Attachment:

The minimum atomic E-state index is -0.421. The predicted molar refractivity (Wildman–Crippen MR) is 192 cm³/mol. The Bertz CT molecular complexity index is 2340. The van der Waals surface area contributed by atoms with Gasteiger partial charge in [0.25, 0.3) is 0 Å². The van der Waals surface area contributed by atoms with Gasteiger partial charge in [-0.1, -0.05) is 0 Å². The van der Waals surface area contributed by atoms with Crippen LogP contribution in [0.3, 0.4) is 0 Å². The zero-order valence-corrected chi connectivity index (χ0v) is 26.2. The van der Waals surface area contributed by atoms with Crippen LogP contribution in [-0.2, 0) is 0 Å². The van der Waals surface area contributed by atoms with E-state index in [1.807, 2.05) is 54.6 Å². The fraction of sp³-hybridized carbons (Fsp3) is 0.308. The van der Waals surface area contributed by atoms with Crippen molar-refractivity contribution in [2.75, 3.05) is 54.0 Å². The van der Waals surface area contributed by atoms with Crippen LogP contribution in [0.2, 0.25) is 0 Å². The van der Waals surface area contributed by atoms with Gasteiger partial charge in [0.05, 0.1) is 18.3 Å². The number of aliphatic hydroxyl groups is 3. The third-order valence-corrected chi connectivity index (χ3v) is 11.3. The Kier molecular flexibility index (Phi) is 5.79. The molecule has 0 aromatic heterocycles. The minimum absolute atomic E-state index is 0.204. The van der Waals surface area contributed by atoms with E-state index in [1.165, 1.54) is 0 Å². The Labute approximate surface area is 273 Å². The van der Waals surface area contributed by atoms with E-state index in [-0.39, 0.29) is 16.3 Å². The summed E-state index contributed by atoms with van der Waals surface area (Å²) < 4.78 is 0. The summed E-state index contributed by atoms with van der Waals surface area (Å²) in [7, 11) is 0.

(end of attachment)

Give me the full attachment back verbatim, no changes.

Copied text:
The minimum atomic E-state index is -0.421. The predicted molar refractivity (Wildman–Crippen MR) is 192 cm³/mol. The Bertz CT molecular complexity index is 2340. The van der Waals surface area contributed by atoms with Gasteiger partial charge in [0.25, 0.3) is 0 Å². The van der Waals surface area contributed by atoms with Gasteiger partial charge in [-0.1, -0.05) is 0 Å². The van der Waals surface area contributed by atoms with Crippen LogP contribution in [0.3, 0.4) is 0 Å². The zero-order valence-corrected chi connectivity index (χ0v) is 26.2. The van der Waals surface area contributed by atoms with Crippen LogP contribution in [-0.2, 0) is 0 Å². The van der Waals surface area contributed by atoms with E-state index in [1.807, 2.05) is 54.6 Å². The fraction of sp³-hybridized carbons (Fsp3) is 0.308. The van der Waals surface area contributed by atoms with Crippen molar-refractivity contribution in [2.75, 3.05) is 54.0 Å². The van der Waals surface area contributed by atoms with Crippen LogP contribution in [0.2, 0.25) is 0 Å². The van der Waals surface area contributed by atoms with Gasteiger partial charge in [0.05, 0.1) is 18.3 Å². The number of aliphatic hydroxyl groups is 3. The third-order valence-corrected chi connectivity index (χ3v) is 11.3. The Kier molecular flexibility index (Phi) is 5.79. The molecule has 0 aromatic heterocycles. The minimum absolute atomic E-state index is 0.204. The van der Waals surface area contributed by atoms with E-state index in [1.165, 1.54) is 0 Å². The Labute approximate surface area is 273 Å². The van der Waals surface area contributed by atoms with E-state index in [-0.39, 0.29) is 16.3 Å². The summed E-state index contributed by atoms with van der Waals surface area (Å²) < 4.78 is 0. The summed E-state index contributed by atoms with van der Waals surface area (Å²) in [7, 11) is 0.